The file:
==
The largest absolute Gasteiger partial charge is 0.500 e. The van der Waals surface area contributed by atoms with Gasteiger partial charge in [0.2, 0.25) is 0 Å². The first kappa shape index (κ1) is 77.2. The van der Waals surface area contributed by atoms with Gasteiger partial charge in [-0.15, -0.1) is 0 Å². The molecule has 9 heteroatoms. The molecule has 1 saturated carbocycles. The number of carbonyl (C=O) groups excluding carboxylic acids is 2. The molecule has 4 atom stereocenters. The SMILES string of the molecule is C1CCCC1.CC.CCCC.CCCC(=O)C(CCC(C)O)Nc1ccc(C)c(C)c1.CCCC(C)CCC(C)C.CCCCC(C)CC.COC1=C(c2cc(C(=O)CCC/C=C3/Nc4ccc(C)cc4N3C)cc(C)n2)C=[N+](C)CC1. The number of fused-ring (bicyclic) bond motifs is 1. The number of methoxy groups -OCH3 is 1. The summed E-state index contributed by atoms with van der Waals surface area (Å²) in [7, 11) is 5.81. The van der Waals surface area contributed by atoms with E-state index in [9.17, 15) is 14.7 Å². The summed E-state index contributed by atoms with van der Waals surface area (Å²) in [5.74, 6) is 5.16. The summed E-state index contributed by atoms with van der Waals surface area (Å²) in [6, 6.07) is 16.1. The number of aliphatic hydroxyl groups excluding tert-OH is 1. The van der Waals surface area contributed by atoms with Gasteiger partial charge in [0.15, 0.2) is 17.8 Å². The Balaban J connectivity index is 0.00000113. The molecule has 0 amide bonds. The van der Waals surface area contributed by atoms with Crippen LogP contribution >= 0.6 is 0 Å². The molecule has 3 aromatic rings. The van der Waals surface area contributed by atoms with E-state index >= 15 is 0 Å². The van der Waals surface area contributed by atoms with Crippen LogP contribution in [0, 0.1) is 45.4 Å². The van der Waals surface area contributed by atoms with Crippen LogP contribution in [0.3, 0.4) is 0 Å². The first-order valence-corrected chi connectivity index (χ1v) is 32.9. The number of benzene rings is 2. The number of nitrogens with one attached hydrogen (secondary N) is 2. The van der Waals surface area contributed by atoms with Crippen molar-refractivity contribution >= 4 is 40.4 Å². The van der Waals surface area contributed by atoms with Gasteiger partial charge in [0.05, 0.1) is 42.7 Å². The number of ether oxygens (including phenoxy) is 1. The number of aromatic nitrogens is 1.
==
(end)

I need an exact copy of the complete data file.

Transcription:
The largest absolute Gasteiger partial charge is 0.500 e. The van der Waals surface area contributed by atoms with Gasteiger partial charge in [0.2, 0.25) is 0 Å². The first kappa shape index (κ1) is 77.2. The van der Waals surface area contributed by atoms with Gasteiger partial charge in [-0.15, -0.1) is 0 Å². The molecule has 9 heteroatoms. The molecule has 1 saturated carbocycles. The number of carbonyl (C=O) groups excluding carboxylic acids is 2. The molecule has 4 atom stereocenters. The SMILES string of the molecule is C1CCCC1.CC.CCCC.CCCC(=O)C(CCC(C)O)Nc1ccc(C)c(C)c1.CCCC(C)CCC(C)C.CCCCC(C)CC.COC1=C(c2cc(C(=O)CCC/C=C3/Nc4ccc(C)cc4N3C)cc(C)n2)C=[N+](C)CC1. The number of fused-ring (bicyclic) bond motifs is 1. The number of methoxy groups -OCH3 is 1. The summed E-state index contributed by atoms with van der Waals surface area (Å²) in [7, 11) is 5.81. The van der Waals surface area contributed by atoms with E-state index in [9.17, 15) is 14.7 Å². The summed E-state index contributed by atoms with van der Waals surface area (Å²) in [5.74, 6) is 5.16. The summed E-state index contributed by atoms with van der Waals surface area (Å²) in [6, 6.07) is 16.1. The number of aliphatic hydroxyl groups excluding tert-OH is 1. The van der Waals surface area contributed by atoms with Gasteiger partial charge in [0.15, 0.2) is 17.8 Å². The Balaban J connectivity index is 0.00000113. The molecule has 0 amide bonds. The van der Waals surface area contributed by atoms with Crippen LogP contribution >= 0.6 is 0 Å². The molecule has 3 aromatic rings. The van der Waals surface area contributed by atoms with E-state index >= 15 is 0 Å². The van der Waals surface area contributed by atoms with Crippen LogP contribution in [0, 0.1) is 45.4 Å². The van der Waals surface area contributed by atoms with Crippen LogP contribution in [0.3, 0.4) is 0 Å². The first-order valence-corrected chi connectivity index (χ1v) is 32.9. The number of benzene rings is 2. The number of nitrogens with one attached hydrogen (secondary N) is 2. The van der Waals surface area contributed by atoms with Crippen molar-refractivity contribution >= 4 is 40.4 Å². The van der Waals surface area contributed by atoms with Gasteiger partial charge in [0.05, 0.1) is 42.7 Å². The number of ether oxygens (including phenoxy) is 1. The number of aromatic nitrogens is 1.